Under the Federal Employees Pay Comparability Act of 1990 (FEPCA), most federal civilian employees receive an annual adjustment to their pay each January. As specified by that law, the size of the adjustment is set at the annual rate of increase of the employment cost index (ECI) for wages and salaries minus one-half of a percentage point.1 The across-the-board increase as spelled out under FEPCA, however, does not always occur. For example, the President can limit the size of the increase if he determines that a national emergency exists or that serious economic conditions call for such action. (Similarly, the Congress can authorize an adjustment that differs from the one sought by the President.) Legislation forgoing across-the-board adjustments for 2011 and 2012 was recently enacted in the Continuing Appropriations and Surface Transportation Extensions Act, 2011 (Public Law 111-322).
Under this option, the annual across-the-board adjustment that would be expected to occur under FEPCA would be reduced by 0.5 percentage points each year from 2013 through 2021. Under such a scenario, federal civilian salaries (as well as benefits directly tied to salaries) would not be affected in 2011 and 2012 because the annual pay adjustment has already been canceled for those years. Assuming that appropriations were reduced by a commensurate amount, federal outlays would be reduced by almost $10 billion over 5 years and by $50 billion over 10 years.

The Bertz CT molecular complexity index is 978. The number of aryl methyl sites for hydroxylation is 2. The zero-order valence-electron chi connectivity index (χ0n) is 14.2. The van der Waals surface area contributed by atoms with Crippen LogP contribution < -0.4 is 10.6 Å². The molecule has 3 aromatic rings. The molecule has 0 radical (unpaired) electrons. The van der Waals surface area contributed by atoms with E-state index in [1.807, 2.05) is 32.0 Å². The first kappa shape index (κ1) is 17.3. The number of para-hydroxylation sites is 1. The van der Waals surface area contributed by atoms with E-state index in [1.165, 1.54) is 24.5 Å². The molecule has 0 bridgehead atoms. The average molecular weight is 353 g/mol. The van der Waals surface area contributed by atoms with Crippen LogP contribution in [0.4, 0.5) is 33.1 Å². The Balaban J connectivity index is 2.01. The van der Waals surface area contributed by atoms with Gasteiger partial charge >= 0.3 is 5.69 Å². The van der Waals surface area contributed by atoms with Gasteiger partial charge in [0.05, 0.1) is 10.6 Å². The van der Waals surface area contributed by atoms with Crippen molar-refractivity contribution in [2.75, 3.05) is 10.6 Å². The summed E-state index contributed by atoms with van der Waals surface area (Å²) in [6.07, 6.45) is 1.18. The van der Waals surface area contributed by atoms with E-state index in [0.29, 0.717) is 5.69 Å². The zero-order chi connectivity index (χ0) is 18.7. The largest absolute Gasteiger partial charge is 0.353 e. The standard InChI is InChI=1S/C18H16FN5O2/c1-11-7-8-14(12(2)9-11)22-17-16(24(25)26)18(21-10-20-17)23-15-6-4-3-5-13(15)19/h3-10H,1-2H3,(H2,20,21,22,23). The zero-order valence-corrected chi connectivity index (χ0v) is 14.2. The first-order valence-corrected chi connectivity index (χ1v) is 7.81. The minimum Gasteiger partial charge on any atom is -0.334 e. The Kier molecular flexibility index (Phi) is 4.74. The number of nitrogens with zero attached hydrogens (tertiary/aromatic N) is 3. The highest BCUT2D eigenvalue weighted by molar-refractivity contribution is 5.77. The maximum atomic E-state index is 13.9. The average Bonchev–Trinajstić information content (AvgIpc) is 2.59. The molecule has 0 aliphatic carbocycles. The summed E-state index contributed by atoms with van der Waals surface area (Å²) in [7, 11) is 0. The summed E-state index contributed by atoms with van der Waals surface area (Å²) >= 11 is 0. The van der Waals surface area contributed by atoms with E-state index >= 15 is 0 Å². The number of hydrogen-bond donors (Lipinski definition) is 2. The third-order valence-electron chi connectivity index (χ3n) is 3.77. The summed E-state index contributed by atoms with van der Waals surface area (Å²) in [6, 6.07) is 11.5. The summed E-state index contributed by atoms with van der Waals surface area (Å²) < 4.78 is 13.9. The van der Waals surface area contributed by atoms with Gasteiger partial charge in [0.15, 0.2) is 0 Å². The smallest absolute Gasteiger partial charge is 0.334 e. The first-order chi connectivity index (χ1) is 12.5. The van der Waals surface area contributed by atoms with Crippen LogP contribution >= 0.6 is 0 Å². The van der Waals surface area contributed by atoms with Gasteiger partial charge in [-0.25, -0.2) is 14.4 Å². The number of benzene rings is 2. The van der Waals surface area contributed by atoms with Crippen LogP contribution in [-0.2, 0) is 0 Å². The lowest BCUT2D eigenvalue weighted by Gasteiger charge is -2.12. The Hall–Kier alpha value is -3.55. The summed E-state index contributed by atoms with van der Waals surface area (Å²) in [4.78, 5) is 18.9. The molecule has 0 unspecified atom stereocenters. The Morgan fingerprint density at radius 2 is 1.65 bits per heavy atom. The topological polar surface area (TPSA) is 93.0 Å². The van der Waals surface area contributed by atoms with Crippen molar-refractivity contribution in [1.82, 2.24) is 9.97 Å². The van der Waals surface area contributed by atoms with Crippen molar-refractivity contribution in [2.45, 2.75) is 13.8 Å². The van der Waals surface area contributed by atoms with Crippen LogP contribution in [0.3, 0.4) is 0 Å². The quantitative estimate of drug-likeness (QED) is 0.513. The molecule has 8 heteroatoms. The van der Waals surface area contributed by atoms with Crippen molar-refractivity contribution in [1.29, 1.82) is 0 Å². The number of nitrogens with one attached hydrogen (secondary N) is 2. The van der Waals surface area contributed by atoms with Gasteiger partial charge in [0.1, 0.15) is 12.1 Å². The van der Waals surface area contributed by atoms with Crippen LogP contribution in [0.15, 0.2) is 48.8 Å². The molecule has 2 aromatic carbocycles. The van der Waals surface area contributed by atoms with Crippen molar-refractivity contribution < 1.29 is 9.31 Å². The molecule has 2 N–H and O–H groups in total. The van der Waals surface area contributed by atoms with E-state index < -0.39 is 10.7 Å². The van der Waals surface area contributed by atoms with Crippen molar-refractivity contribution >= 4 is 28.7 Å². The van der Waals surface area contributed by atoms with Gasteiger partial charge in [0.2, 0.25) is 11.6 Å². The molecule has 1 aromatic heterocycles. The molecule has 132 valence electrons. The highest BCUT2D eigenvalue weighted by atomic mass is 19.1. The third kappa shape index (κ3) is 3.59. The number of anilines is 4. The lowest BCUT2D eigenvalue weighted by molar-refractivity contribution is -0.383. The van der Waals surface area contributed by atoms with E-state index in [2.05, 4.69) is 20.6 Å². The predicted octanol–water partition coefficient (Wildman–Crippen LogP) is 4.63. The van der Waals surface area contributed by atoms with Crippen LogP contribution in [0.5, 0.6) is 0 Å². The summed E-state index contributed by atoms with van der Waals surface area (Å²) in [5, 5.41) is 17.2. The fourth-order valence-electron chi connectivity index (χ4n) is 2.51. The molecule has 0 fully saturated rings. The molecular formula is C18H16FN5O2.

One rationale for this option is that compensation costs for federal civilian employees make up roughly 15 percent of federal discretionary spending, and therefore any significant reduction in that category of spending would require that personnel costs be constrained. In addition, it would signal that the federal government and its workers were sharing in the sacrifices that many beneficiaries of federal programs may be asked to make in the name of deficit reduction. Similarly, it would demonstrate that federal workers have not been shielded from the impacts of the economic downturn, which has resulted in large numbers of workers in the private sector either losing their job or having their wages remain flat or decline.
An argument against this option is that it would make it more difficult for the federal government to recruit qualified employees. That effect might be pronounced for federal agencies that require workers with advanced degrees and professional skills. Recent research suggests that although federal workers with less education are paid more than private-sector workers with comparable characteristics, federal workers with professional and advanced degrees are paid less than comparable workers in the private sector. Thus, lower across-the-board increases in federal pay might bring federal and private pay closer to parity for less educated workers but at the same time widen the gap between federal employees and private-sector employees working in jobs that require high levels of education. For federal employees who are eligible to retire but have not done so, such action could also reduce their incentive to continue working. If a significant number of those workers decided to retire as a result of smaller increases in pay, increased retirement costs could offset some of the payroll savings produced by the policy change.